Is Canadian Dollar Becoming Safe Currency?

The first half of this week wasn’t very good for the Canadian dollar, but the losses were offset in the second half, when the currency surged upward even though the sentiment was favoring safety.
The discouraging macroeconomic data and the strong performance of most other currencies have led to the weakness of the Canadian dollar. Yet on Thursday the loonie, as the Canadian currency is often nicknamed, reversed the trend. The gains erased the losses against some currencies and even allowed to post a weekly gain against others.
The rally can be explained by the good economic reports from the US, the major trading partner of Canada, and some signs of the economic growth in Canada. But what’s more interesting was the twist in the behavior of the Canadian currency. The loonie, being the currency related to growth, usually tends to rise in the times of stability and to fall in times of uncertainty, thus moving inversely to the US dollar, which is the safe currency. But in the second half of the week the greenback was rising and commodities were falling. Yet the Canadian dollar was rallying, thus moving along with the US currency, not commodities. And so the interesting question arises: was that just a temporary trend or we were seeing the emergence of a new safe currency.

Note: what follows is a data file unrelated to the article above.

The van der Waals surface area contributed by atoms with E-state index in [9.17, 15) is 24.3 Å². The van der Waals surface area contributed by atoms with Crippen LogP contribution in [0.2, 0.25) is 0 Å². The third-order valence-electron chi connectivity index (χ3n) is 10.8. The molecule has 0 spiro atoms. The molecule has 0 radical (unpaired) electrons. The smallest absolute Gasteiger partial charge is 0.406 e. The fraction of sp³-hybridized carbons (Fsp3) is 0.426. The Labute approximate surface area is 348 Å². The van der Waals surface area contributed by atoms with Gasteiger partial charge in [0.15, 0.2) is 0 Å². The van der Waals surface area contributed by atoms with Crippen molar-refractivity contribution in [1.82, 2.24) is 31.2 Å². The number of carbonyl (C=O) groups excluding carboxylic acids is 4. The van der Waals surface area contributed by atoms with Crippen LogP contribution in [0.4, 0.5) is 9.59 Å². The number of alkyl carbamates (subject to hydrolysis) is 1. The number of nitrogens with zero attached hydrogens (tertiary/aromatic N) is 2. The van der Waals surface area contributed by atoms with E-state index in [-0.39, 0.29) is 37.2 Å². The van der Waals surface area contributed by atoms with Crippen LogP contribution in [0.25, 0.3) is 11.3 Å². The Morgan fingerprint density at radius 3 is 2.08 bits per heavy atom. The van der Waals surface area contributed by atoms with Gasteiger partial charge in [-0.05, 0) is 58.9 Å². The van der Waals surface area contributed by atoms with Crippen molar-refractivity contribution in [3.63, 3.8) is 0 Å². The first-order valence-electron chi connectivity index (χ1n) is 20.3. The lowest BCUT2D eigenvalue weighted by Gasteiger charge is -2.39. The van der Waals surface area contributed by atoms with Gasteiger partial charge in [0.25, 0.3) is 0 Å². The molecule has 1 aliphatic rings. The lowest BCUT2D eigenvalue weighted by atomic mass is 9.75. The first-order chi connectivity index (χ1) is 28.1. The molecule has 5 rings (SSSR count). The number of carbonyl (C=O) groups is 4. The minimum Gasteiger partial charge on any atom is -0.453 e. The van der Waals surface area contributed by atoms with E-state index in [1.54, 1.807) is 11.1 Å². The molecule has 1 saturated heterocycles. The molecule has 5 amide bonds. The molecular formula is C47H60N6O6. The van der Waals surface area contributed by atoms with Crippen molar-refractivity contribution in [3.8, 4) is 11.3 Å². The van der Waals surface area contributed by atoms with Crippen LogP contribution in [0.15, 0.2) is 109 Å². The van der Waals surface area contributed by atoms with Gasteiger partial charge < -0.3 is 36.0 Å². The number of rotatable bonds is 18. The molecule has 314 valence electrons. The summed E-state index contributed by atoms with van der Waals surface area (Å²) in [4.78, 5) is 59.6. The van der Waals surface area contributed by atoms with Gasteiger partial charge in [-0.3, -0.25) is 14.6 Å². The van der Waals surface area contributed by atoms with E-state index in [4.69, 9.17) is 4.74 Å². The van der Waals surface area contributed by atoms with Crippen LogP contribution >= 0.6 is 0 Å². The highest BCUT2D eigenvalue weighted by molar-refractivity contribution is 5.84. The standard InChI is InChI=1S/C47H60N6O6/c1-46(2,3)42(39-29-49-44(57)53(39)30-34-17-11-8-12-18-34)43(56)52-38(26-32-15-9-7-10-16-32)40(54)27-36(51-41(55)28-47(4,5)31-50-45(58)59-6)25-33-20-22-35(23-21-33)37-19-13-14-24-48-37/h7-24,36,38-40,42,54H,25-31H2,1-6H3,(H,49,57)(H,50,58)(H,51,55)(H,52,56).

USD/CAD closed at 0.9867, near the opening level of 0.9871, after it jumped as high as 0.9987. EUR/CAD opened at 1.3392 and closed at 1.3367 after reaching the weekly high of 1.3658. CAD/JPY opened at 83.29, fell to 82.34 and then advanced to 84.54. AUD/CAD closed at 0.9886 after opening at 1.0003 and touching the weekly high of 1.0125.

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